I used to be the Great Swanzini. Now look at me. My cape has bird shit all over it. My top hat is curled open at the top, like a sardine tin. My magic wand, when I wave it in the air, doesn’t even make a magic wand sound. It’s just–silent.
It seems funny to say, but I live in a piece of paper. It seems funny to say–but not so funny to live. It’s an enormous square of paper, twelve feet square, that I dragged into an alley between one art gallery and another art gallery. Every night, or in the daytime, even, when it’s cold, I roll up in it, like tobacco in a gigantic cigarette.
At first I didn’t even have paper. I lay in the alley all night, freezing. Then one morning, in my alley, staring out at the square of light that represents the world, I saw two girls go by, struggling to carry the biggest piece of paper I have ever seen. I asked them what they were doing. We’re from the gallery, the first girl said. Which gallery? I asked them. The one on your right, said the second girl. Oh, I said. And then I said, What is it? It’s one of Giancarlo’s discarded drawings, said the first girl, rolling her green eyes. We’re taking it to the recycling unit. The proper thing to do is to recycle it. Can I have it? I asked them. The proper thing to do, repeated the girl with the green eyes, for our green Earth, is to recycle it. So I hid behind a street light and watched them drag the enormous piece of paper across the street, lift the lid of the green recycling unit, and toss it in. I watched them re-cross the busy street, and disappear inside the gallery. Then I stepped up to the unit, opened the door, and fished out the paper. On one side of the paper was a drawing of a man’s face. The other side was blank. I rolled the sheet up, tucked it under my arm, and walked home. To my alley.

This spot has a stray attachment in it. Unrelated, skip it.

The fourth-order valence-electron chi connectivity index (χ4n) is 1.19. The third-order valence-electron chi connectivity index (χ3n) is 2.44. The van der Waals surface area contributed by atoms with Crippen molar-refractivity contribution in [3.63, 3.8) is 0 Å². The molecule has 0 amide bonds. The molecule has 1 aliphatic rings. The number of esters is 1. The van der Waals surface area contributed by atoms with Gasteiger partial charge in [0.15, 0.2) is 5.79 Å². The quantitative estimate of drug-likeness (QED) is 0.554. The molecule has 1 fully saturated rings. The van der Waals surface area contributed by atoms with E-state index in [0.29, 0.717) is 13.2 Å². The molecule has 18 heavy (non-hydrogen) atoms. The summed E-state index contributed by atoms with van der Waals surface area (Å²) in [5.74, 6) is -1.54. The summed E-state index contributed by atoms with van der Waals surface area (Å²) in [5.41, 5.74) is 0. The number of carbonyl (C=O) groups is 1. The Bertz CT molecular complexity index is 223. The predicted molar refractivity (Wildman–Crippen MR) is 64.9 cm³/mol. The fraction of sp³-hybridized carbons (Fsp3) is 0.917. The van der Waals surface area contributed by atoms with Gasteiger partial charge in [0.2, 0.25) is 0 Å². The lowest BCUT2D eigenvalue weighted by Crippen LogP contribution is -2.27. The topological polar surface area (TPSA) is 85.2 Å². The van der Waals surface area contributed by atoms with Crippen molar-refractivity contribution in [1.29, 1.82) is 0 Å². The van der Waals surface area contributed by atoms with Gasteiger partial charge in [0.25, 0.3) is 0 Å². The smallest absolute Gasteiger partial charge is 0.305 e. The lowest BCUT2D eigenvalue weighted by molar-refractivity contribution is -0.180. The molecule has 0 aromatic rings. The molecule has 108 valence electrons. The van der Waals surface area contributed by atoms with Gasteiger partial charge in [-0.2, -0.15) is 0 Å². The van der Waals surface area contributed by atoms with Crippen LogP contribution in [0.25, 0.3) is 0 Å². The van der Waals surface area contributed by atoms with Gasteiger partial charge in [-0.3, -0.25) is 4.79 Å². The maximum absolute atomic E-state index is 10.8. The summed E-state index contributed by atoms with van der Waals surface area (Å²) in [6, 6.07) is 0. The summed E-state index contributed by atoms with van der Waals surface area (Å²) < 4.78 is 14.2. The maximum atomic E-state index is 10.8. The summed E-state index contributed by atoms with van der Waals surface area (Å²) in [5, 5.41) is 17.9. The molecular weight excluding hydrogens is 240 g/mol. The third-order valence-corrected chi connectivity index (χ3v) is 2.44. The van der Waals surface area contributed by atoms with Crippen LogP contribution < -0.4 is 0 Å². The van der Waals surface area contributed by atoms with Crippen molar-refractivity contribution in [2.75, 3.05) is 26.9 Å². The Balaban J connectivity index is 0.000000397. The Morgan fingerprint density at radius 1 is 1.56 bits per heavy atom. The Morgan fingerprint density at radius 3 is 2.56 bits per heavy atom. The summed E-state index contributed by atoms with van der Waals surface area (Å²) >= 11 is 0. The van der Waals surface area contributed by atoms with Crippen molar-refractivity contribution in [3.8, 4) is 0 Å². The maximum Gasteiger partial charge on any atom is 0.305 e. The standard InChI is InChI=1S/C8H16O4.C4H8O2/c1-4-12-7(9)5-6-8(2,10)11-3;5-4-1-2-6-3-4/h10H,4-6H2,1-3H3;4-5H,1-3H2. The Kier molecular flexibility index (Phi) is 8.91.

Even with paper, the nights can be very long. Sometimes, reaching into a pocket for something, I’ll feel a bit of rabbit fur, or a misplaced card, and I’ll remember. Those nights are the longest of all.
I found a pencil in The Grecian Isle, a night cafe, before the man with the crisp collar grabbed me by the collar and lay me flat out on the sidewalk. I took the pencil back to my alley and tested it on the paper, on the blank side. I drew a rabbit and several smaller birds. Then I drew a man’s face. I’ve never been the artist. But I thought, flipping it over and over, that it was a lot like Giancarlo’s face. I tried writing a story. If it wasn’t very good, I don’t think, at least … it made me feel better. Just a little bit better.
During the day, I write on paper. I’m writing this, now, between the eyes of Giancarlo’s face. At night, I sleep in paper. When I wake up and stick my head out the end of the scrolled-up paper, into the street, to see whether it’s day or night, the people walking past look at me with more disdain than you could ever imagine. And I feel so degraded. Someone once told me … when you feel like shit, and you’ve long since reached a point of shame, a rung from which one can step no lower, you can feel no worse, not about anything. But … I feel so degraded. I feel more and more degraded every day. If I were any more degraded, I’d be dead.
But I used to be the Great Swanzini.